Should you buy a small game license or a big game license? If you're new to hunting, this may be puzzling. What exactly constitutes small game as opposed to big game? And do you need separate licenses for each individual small game?
Like most things in life, the answer is: "it depends." Some states require special licenses for small game and some do not. Some require special species licenses on top of a small game license. So, let's look at what constitutes small game.
What Exactly is Considered Small Game?
Small game, by definition, are smaller animals hunted for sport or meat. These can include birds, mammals, amphibians, and reptiles. In some cases, the lines get blurred when it comes to talking about small game in certain states and countries. For example, a bird such as a grouse can be considered both small game and an upland bird or a fox might be considered both small game and a furbearer. In most cases, the special designation precludes the small game designation and you will have to purchase a license for the other license as well as a small game license, if they exist.
Big game are typically species such as antelope, bighorn sheep, mountain goat, bear, mountain lion, bison, and wolf as well as members of the deer family such as deer, elk, moose, and caribou. Other game that you can hunt typically encompasses small game. The small game animals listed are not necessarily available or legal to hunt in certain places. Contact your local Fish and Wildlife division for current hunting regulations.
Small Game Mammals
Small game mammals typically include:
- Rabbits and hares, including cottontail, jackrabbit, and snowshoe hare
- Squirrels, including gray, red, and fox squirrels
- Prairie Dogs
- Marmots, groundhogs, woodchucks
- Muskrats and beavers may be considered furbearers
- Weasels, skunks, ferrets, mink, martens, fishers, badgers, and wolverines are often considered either furbearers or predators
- Coyotes, bobcats, and lynx which are often considered furbearers or predators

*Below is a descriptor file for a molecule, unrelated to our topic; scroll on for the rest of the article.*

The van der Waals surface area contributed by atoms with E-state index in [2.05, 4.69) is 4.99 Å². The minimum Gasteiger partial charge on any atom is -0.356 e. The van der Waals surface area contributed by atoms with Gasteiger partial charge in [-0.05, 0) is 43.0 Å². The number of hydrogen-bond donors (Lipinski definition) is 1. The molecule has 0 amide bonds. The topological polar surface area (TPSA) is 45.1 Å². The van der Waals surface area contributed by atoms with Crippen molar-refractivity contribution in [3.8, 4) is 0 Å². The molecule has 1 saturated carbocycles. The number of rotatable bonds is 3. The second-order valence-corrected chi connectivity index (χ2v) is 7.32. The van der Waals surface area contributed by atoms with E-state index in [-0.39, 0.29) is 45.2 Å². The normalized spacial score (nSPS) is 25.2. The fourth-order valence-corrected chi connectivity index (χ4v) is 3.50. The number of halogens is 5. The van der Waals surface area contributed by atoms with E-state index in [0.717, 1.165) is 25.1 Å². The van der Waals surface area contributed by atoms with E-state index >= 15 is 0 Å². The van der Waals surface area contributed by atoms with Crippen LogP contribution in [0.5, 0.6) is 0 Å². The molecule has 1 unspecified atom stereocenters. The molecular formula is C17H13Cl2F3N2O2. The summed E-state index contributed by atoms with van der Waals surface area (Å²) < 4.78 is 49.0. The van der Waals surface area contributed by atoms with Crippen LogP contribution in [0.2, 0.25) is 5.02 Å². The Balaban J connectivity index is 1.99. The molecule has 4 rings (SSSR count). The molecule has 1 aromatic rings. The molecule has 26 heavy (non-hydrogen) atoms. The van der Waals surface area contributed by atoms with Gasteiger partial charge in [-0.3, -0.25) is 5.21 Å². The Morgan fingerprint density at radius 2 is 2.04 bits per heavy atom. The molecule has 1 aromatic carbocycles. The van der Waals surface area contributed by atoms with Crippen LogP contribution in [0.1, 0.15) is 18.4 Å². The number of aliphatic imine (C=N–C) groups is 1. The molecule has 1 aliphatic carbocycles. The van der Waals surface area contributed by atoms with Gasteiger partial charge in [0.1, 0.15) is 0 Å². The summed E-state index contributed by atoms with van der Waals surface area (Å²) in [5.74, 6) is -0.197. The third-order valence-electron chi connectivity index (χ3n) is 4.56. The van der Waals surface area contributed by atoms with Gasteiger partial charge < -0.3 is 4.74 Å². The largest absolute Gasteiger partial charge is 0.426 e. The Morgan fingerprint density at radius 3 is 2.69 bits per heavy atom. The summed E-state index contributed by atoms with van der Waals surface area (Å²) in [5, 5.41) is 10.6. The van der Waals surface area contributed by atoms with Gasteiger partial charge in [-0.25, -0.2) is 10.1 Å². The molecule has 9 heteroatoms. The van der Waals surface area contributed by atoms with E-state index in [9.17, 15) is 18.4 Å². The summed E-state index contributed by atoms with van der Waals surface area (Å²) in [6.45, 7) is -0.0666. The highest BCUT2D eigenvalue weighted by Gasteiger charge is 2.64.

- Foxes, including red, gray, and swift foxes which are often considered furbearers or predators
Small Game Birds
Small game birds typically include:
- Grouse, including sharp tailed, ruffed, blue, Franklin's, and sage grouse, are usually considered upland birds
- Doves, including mourning dove, and pigeon, squab, or rock dove, and are usually considered upland birds
- Quail, including bobwhite, California, mountain, Gambel's, and scaled quail are usually considered upland birds
- Partridge, including chukar and gray partridge, are usually considered upland birds
- Geese, including Canadian, snow, and Brant geese are considered waterfowl
- Ducks, including mallard, wood, teal, American black, canvasback, pintail, and ruddy duck are considered waterfowl
- Woodcocks and Snipe, are considered upland birds
- Turkey, which is usually considered an upland bird
- Pheasants, which are considered upland birds
- Swans, including trumpeter, tundra, black and black necked swan are considered waterfowl
- Cranes, including sandhill crane, are considered waterfowl
Amphibians and Reptiles
Small game amphibians and reptiles typically include:
- Frogs, including American toad, bullfrog, Fowler's toad, northern gray treefrog, northern cricket frog, northern spring peeper, and western chorus frog.
- Turtle, including snapping turtles.
The above are the basic small game animals available in the United States. You may find that the area you hunt may allow you to hunt different species or may prohibit hunting a particular species altogether. Always check the regulations for small game in the area you are planning to hunt.